Microsoft: Security Management Too Complex

In a Tuesday keynote speech at RSA 2008, Craig Mundie, Microsoft's chief research and strategy officer, said the software giant has met the initial challenges of trust and security and is now shifting its focus to building a 'trusted stack' of software that encompasses not just the OS, but also devices, applications, identity, and data integrity.

"Today we are in a transitional situation at Microsoft. We moving beyond the first generation of trust and security and moving into the trusted stack," said Mundie.

As the security industry has matured, attackers' focus has shifted from desktops and servers to locations higher in the stack, and the prevalence of cell phones, laptops, and thumb drives are giving miscreants additional ways of accessing sensitive data, Mundie said.

Now that the foundation has been laid for good design practices for security, management and identity represent the biggest challenges the security industry faces, Mundie said. "Overall, management systems are not integrated and are too complicated. We recognize that it's too hard and costs too much," he said.

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Microsoft two years ago started weaving interoperability into its Trustworthy Computing initiative, Mundie noted. In February, Microsoft unveiled a strategy for increasing its support for industry standards and improving its traditionally frosty relationship with open source communities.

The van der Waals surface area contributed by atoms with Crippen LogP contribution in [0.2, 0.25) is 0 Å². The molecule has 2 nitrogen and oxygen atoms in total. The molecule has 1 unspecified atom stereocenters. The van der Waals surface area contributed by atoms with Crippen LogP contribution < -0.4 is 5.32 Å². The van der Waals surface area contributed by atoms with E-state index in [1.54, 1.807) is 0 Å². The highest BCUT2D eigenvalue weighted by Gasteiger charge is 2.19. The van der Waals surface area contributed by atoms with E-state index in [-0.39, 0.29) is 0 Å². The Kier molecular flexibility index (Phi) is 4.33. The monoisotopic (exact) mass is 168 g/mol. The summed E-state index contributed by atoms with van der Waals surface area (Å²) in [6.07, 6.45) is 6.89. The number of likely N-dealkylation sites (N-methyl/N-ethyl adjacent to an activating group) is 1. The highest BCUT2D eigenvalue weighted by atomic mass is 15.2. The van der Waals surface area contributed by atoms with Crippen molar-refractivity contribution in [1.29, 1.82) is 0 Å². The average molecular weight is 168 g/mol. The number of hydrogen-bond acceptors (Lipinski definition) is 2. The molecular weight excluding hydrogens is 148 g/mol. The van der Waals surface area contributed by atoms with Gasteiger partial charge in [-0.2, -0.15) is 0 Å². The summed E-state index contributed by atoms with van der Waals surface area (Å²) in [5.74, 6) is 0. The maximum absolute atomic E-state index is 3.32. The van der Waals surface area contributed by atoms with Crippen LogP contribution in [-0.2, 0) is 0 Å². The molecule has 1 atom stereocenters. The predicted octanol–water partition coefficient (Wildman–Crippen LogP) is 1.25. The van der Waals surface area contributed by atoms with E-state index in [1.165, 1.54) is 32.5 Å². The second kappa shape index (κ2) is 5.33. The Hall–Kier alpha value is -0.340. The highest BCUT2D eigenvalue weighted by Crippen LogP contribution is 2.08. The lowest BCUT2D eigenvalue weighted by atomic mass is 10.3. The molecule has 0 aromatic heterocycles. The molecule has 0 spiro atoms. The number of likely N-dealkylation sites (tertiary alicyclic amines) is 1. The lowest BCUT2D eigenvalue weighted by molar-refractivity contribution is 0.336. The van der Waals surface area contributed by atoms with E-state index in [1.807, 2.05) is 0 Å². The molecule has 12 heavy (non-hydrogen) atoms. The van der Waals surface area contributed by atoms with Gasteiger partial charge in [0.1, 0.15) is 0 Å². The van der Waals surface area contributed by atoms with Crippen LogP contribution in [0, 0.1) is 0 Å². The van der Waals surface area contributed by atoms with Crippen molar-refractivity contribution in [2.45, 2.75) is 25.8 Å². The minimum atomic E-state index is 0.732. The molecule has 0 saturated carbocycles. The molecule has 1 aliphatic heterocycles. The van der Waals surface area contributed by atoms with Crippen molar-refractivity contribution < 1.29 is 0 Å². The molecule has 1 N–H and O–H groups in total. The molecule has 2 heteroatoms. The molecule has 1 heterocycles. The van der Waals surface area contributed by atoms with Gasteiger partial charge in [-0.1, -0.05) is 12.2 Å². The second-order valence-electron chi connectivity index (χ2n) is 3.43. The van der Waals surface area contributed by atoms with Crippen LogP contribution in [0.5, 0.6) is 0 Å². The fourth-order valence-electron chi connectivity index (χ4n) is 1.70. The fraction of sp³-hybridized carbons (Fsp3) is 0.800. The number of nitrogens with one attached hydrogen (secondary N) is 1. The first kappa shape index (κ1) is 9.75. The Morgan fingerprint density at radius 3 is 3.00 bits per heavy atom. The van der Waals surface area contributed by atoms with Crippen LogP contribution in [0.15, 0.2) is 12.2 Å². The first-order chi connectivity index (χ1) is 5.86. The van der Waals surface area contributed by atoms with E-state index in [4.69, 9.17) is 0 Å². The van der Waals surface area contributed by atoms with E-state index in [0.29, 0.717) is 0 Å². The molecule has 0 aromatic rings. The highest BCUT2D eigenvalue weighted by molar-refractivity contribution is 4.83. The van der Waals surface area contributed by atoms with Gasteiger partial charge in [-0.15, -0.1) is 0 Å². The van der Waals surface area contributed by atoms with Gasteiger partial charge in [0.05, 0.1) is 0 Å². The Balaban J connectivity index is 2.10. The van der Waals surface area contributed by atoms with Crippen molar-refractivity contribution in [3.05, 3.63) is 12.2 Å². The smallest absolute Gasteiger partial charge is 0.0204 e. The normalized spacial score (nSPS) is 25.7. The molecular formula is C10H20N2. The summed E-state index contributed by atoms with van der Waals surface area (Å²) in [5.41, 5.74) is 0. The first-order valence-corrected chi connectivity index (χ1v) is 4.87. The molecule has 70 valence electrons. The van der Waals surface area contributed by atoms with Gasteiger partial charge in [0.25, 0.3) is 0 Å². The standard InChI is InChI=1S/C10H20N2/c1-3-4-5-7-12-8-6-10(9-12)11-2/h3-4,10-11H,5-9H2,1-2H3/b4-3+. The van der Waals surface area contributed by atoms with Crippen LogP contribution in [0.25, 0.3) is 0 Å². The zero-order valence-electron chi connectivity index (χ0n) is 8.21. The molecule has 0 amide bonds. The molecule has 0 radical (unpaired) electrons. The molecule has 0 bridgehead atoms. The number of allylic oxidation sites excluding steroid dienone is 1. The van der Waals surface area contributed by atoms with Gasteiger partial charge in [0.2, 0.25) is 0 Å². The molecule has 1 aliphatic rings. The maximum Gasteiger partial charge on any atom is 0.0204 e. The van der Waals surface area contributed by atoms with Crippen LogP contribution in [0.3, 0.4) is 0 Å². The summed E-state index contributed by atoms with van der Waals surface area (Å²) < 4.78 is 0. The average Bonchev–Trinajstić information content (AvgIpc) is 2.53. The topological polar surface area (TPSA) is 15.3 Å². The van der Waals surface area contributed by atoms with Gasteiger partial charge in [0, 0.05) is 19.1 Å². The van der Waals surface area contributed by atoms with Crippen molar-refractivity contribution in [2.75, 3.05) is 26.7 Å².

As part of its interoperability push, Microsoft has been steadily moving down the path of allowing any device to access any data set, and run any application from any location, a capability that's being driven by identity management advances, according to Mundie.

"As we move beyond getting the platform right, we find ourselves in technical and policy areas. Identity, and the claims around it, will be critical to finding a balance between privacy and security requirements," he said.

The idea of authenticating not just a user, but a user in a role within an application context is another important part of Microsoft's trusted stack vision, said Mundie. "This is another thing that will have to percolate through our management system, and we're focused on adding that," he said.

When credit cards first came out, users initially worried about what banks might do with their personal information, but the fact that these trust issues were quickly ironed out suggests that the same scenario will play out in the trusted stack, according to Mundie.

"As online privacy and security and the trusted stack become a substitute for the things we do in the physical world, society will come to feel more comfortable with security and then we'll see the emergence of demand for new forms of credentials," said Mundie.